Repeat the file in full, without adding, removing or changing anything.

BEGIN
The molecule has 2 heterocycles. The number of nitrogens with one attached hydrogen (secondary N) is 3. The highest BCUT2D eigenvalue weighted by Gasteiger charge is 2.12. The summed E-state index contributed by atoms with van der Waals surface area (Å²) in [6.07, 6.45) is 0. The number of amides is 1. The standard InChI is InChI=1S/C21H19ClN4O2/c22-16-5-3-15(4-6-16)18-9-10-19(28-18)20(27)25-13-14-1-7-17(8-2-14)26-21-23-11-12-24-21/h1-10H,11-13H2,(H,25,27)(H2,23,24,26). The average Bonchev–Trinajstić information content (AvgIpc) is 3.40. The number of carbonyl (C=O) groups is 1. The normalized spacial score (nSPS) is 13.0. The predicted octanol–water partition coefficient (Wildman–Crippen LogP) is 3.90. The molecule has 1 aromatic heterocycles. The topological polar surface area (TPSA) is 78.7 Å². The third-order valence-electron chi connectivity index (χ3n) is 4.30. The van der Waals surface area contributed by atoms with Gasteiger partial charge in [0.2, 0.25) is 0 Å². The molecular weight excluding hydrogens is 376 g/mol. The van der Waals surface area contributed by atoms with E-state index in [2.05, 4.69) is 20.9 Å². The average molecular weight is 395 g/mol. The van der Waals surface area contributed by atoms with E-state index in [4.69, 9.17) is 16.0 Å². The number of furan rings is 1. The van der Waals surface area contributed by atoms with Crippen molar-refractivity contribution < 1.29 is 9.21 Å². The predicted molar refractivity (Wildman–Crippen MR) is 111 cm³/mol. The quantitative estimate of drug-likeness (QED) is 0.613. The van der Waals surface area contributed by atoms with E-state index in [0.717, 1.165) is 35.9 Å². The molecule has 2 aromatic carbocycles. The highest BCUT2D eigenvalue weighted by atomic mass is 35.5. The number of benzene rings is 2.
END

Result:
The molecule has 2 heterocycles. The number of nitrogens with one attached hydrogen (secondary N) is 3. The highest BCUT2D eigenvalue weighted by Gasteiger charge is 2.12. The summed E-state index contributed by atoms with van der Waals surface area (Å²) in [6.07, 6.45) is 0. The number of amides is 1. The standard InChI is InChI=1S/C21H19ClN4O2/c22-16-5-3-15(4-6-16)18-9-10-19(28-18)20(27)25-13-14-1-7-17(8-2-14)26-21-23-11-12-24-21/h1-10H,11-13H2,(H,25,27)(H2,23,24,26). The average Bonchev–Trinajstić information content (AvgIpc) is 3.40. The number of carbonyl (C=O) groups is 1. The normalized spacial score (nSPS) is 13.0. The predicted octanol–water partition coefficient (Wildman–Crippen LogP) is 3.90. The molecule has 1 aromatic heterocycles. The topological polar surface area (TPSA) is 78.7 Å². The third-order valence-electron chi connectivity index (χ3n) is 4.30. The van der Waals surface area contributed by atoms with Gasteiger partial charge in [0.2, 0.25) is 0 Å². The molecular weight excluding hydrogens is 376 g/mol. The van der Waals surface area contributed by atoms with E-state index in [2.05, 4.69) is 20.9 Å². The average molecular weight is 395 g/mol. The van der Waals surface area contributed by atoms with E-state index in [4.69, 9.17) is 16.0 Å². The number of furan rings is 1. The van der Waals surface area contributed by atoms with Crippen molar-refractivity contribution < 1.29 is 9.21 Å². The predicted molar refractivity (Wildman–Crippen MR) is 111 cm³/mol. The quantitative estimate of drug-likeness (QED) is 0.613. The van der Waals surface area contributed by atoms with E-state index in [0.717, 1.165) is 35.9 Å². The molecule has 2 aromatic carbocycles. The highest BCUT2D eigenvalue weighted by atomic mass is 35.5. The number of benzene rings is 2.